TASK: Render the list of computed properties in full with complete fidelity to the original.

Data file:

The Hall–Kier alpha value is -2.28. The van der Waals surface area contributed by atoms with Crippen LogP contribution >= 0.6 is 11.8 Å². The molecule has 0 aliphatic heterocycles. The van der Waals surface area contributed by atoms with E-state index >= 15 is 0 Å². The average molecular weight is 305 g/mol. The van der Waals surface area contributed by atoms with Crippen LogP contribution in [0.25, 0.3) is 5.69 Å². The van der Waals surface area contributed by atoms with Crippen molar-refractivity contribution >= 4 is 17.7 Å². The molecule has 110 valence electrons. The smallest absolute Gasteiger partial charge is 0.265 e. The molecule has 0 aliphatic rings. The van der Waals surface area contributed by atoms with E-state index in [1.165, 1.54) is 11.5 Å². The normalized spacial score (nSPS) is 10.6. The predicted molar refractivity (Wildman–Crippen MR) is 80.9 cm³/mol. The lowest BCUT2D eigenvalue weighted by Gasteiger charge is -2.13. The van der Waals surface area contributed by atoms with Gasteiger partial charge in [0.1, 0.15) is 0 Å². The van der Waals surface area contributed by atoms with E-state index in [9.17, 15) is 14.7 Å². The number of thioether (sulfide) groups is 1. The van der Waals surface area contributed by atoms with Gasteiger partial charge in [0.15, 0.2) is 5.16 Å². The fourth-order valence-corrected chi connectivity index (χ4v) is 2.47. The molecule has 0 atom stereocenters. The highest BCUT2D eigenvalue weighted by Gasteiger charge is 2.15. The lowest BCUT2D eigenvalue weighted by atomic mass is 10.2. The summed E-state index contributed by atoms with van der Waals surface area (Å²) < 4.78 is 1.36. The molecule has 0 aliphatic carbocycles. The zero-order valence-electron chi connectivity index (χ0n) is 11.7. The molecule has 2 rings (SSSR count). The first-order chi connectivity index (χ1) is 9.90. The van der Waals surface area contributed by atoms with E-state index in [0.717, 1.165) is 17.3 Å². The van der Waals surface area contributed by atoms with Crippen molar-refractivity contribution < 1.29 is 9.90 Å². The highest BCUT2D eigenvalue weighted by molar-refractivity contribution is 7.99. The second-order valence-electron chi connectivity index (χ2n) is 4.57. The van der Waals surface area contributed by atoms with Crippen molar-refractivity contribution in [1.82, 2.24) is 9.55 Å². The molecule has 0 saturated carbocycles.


The Hall–Kier alpha value is -2.28. The van der Waals surface area contributed by atoms with Crippen LogP contribution >= 0.6 is 11.8 Å². The molecule has 0 aliphatic heterocycles. The van der Waals surface area contributed by atoms with E-state index >= 15 is 0 Å². The average molecular weight is 305 g/mol. The van der Waals surface area contributed by atoms with Crippen LogP contribution in [0.25, 0.3) is 5.69 Å². The van der Waals surface area contributed by atoms with Crippen molar-refractivity contribution >= 4 is 17.7 Å². The molecule has 110 valence electrons. The smallest absolute Gasteiger partial charge is 0.265 e. The molecule has 0 aliphatic rings. The van der Waals surface area contributed by atoms with E-state index in [1.165, 1.54) is 11.5 Å². The normalized spacial score (nSPS) is 10.6. The predicted molar refractivity (Wildman–Crippen MR) is 80.9 cm³/mol. The lowest BCUT2D eigenvalue weighted by Gasteiger charge is -2.13. The van der Waals surface area contributed by atoms with Gasteiger partial charge in [0.1, 0.15) is 0 Å². The van der Waals surface area contributed by atoms with E-state index in [9.17, 15) is 14.7 Å². The number of thioether (sulfide) groups is 1. The van der Waals surface area contributed by atoms with Gasteiger partial charge in [0.15, 0.2) is 5.16 Å². The fourth-order valence-corrected chi connectivity index (χ4v) is 2.47. The molecule has 0 atom stereocenters. The highest BCUT2D eigenvalue weighted by Gasteiger charge is 2.15. The lowest BCUT2D eigenvalue weighted by atomic mass is 10.2. The summed E-state index contributed by atoms with van der Waals surface area (Å²) < 4.78 is 1.36. The molecule has 0 aliphatic carbocycles. The zero-order valence-electron chi connectivity index (χ0n) is 11.7. The molecule has 2 rings (SSSR count). The first-order chi connectivity index (χ1) is 9.90. The van der Waals surface area contributed by atoms with E-state index in [0.717, 1.165) is 17.3 Å². The van der Waals surface area contributed by atoms with Crippen molar-refractivity contribution < 1.29 is 9.90 Å². The highest BCUT2D eigenvalue weighted by molar-refractivity contribution is 7.99. The second-order valence-electron chi connectivity index (χ2n) is 4.57. The van der Waals surface area contributed by atoms with Crippen molar-refractivity contribution in [1.82, 2.24) is 9.55 Å². The molecule has 0 saturated carbocycles.